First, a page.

Matthew McConaughey has been a popular name across the festival circuit this year. I had the chance to see his memorable performance in Mud at Sundance London in April and was extremely impressed by both actor and film. I’d love for Dallas Buyers Club to be another example of McConaughey’s diversity as the plot has a lot of potential to explore controversial topics and utilise the dramatic undertones which should ensue. [Amy Priest]

#6 – The Double

The Double movie

Not to be confused with the awful film of the same name starring Richard Gere from a couple years ago, The Double is Richard Ayoade’s directorial follow-up to his fantastically whimsical and charming coming-of-age film Submarine. The Double follows a man (Jesse Eisenberg) who discovers his doppelganger (also played by Eisenberg) who is constantly one-upping him in life and at work. Billing itself as a comedy comes as no surprise given Ayoade’s comedic background in The IT Crowd, The Mighty Boosh, and Garth Marenghi’s Darkplace, which are all reasons even for some to get excited for the newest work baring his name. [Dustin Jansick]

#5 – Kill Your Darlings

Kill Your Darlings movie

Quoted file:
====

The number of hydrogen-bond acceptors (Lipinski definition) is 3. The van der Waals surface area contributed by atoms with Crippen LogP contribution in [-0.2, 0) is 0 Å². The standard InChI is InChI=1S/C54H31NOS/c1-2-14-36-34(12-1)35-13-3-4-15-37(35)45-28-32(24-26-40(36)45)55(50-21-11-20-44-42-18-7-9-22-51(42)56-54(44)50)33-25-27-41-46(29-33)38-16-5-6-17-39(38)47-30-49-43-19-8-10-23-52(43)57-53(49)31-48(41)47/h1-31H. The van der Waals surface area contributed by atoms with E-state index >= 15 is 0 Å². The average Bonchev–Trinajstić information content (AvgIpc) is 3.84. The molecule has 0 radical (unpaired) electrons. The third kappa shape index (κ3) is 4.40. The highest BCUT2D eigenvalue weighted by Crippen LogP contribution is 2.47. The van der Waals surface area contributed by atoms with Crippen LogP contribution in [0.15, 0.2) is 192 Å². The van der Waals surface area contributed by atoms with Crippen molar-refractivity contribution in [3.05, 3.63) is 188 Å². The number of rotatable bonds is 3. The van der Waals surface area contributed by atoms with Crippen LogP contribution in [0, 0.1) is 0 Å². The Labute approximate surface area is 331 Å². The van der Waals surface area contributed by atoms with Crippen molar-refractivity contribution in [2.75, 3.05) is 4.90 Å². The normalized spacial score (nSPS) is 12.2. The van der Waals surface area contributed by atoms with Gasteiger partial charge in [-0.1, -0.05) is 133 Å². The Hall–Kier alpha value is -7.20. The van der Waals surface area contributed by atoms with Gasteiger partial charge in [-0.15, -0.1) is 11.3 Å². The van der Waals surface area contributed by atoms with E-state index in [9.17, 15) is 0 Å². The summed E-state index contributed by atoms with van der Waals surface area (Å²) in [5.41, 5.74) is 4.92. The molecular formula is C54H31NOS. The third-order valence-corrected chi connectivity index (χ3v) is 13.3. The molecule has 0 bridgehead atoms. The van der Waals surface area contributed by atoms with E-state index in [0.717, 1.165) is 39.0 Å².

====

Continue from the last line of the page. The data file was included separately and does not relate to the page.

In addition to getting some of the best buzz out of Sundance this year, Kill Your Darlings already has almost unanimous approval among critics who’ve seen it. The film dreams up the early beginnings of the Beat generation’s founding heroes, Allen Ginsberg (Daniel Radcliffe), William S. Burroughs (Ben Foster), Jack Kerouac (Jack Huston), and Lucien Carr (Dane DeHaan). Brought together during their time at Columbia University in the 40s, their friendship was made bond by a gruesome murder, which sets the backdrop to what appears to be an edgy, sexy and intriguing film. These sexually-curious, substance-abusive, and creatively-unconventional icons provide excellent inspiration for a young cast and relatively young director. John Krokidas’s film is, as he put it in an interview, a sort of “origin” story for these influential anti-conformist heroes. Furthermore, with change happening all over the world as more accepted norms are challenged, it’s no surprise that several films have been released of late focusing on this historic cultural shift. I look forward to it’s October release to see it myself. [Ananda Dillon]